As her father lay dying from Covid, a daughter helped bring family reconciliation. In March, my 78-year-old father was admitted to the hospital. John, my youngest brother, had called me, explaining that Dad had a fever and was struggling to catch his breath.

When I told John I was coming, he asked me to wait. As an MRI technician, he knew that entering the hospital wasn’t going to be easy.

Some details are a little fuzzy now, but I clearly remember that I understood one thing: my fear and dread of my Dad contracting Covid was an expression of Jesus on the cross whom I had to love right away. I immediately called my Focolare community – my “second family” – to let them know this news and ask for their prayers.

Upon hospital admission, Dad was tested, put on the Covid floor and given the necessary treatment while waiting for his test results.

In the meantime, my brothers, sister and I decided to set up a chat. We’re usually very busy with our children, work and personal lives, so we rarely get to speak to each other. We thus agreed to do daily conference calls since, due to the quarantine, we couldn’t be together with our Dad.

As I remained in daily contact with my Focolare family, I felt God’s presence among us helping me step by step, especially in communicating with my siblings and keeping peace among us when decisions had to be made.

It was difficult not to be able to talk to Dad. This was particularly tough for my oldest brother Luis, who lived the farthest away and spent less time with our family.

When Dad’s final moment was drawing near, one of my Focolare friends proposed the idea of gathering together to say a Rosary over Zoom or by phone, in order to accompany my Dad till the end. I shared this idea with my family, and they were grateful, too.

Soon afterwards, John phoned and said that the nurse on duty for Dad that day was a friend of his and would sneak us in! It seemed a miracle. Luis immediately offered to pick me up so we could drive there together. John had arranged for a priest to give Dad the final sacraments that morning. All was in place.

During our trip, Luis shared with me how important it was for him to reconcile with our father. He needed to talk to him and say goodbye, so both of them might have their healing. I encouraged him, saw his gratitude and felt his peace.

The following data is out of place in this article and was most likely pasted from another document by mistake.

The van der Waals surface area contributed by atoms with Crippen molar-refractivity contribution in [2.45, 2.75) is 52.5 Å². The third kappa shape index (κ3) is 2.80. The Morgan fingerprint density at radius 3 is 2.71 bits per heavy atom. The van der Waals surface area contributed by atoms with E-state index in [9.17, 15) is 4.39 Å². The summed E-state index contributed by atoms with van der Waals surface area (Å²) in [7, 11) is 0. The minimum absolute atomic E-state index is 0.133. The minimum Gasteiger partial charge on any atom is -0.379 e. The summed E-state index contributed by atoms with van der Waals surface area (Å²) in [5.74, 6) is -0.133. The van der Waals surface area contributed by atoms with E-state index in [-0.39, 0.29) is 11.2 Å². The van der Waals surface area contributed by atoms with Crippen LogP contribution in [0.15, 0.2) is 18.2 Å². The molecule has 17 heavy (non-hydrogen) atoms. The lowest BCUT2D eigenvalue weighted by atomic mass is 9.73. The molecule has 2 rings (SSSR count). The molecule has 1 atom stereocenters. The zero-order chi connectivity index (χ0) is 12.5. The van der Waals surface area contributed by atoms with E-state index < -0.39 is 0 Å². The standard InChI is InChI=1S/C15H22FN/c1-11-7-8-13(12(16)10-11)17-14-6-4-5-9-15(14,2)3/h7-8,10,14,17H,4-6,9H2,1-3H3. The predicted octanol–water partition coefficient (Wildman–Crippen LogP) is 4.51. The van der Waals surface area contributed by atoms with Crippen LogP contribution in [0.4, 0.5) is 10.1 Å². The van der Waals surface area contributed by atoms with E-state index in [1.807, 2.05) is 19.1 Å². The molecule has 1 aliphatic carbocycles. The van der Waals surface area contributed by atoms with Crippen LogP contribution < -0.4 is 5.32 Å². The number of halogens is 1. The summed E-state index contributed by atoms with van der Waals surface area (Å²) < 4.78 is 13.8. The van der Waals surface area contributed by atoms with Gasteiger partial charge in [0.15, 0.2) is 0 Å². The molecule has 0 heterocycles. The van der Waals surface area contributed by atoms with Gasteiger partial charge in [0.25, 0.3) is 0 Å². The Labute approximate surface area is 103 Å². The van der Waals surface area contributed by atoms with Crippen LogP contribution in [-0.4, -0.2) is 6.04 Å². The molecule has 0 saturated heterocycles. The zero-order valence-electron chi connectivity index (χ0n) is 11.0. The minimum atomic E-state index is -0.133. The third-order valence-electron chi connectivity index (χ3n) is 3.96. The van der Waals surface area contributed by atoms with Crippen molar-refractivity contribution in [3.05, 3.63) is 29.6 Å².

Upon arrival, John was waiting for us at the hospital door. The guards wouldn’t let us in; only one of us was allowed to enter with John.

I knew right away it was my moment to lose this chance to see Dad and give it to Luis. I assured him that it was the right thing to do and to give my love to Daddy for all of us. A special grace of the present moment sustained me, and I felt accompanied by Jesus on the cross and by Mary his mother, standing below.

I called my sister, and together we stayed in contact with John and Luis, who were allowed inside with Dad. We talked and shared stories about him; we even had a few laughs. It was such a peaceful and, strangely enough, joyful moment, as we recounted his life together.

At a certain moment, my brothers came to us. They explained that the managing nurse had seen them and asked them to leave, as they shouldn’t have been there in the first place. After much pleading, there was nothing they could do. John assured us that his nurse friend would be with Dad and call us as soon as Dad passed.

All of a sudden, peace left my soul. I felt like the floor had buckled beneath me.

Just at that moment, a dear Focolare friend texted me and assured me of her love and prayers for my father. I confided in her and told her of the darkness I felt. She reminded me that in unity, with Jesus in our midst, we are never alone.

It dawned on me that, indeed, my Dad was not alone, and I was certain that Mary our mother was with him to guide him home.

I shared this with my brothers and sisters. We all felt at peace. A few moments later, we received the call, and right away joy and gratitude for his life filled us.

I could tell that Luis, who had gotten to speak with him, was finally free of the hurt that kept him away all these years. The first thing Luis said was that we all had to make an effort to be together and share our lives more often. We began to make plans for future family moments we could share.

I knew in that instant that my Dad was in God’s grace, and that the miracle of unity as a family was God’s gift to us.

- Ada Alonso

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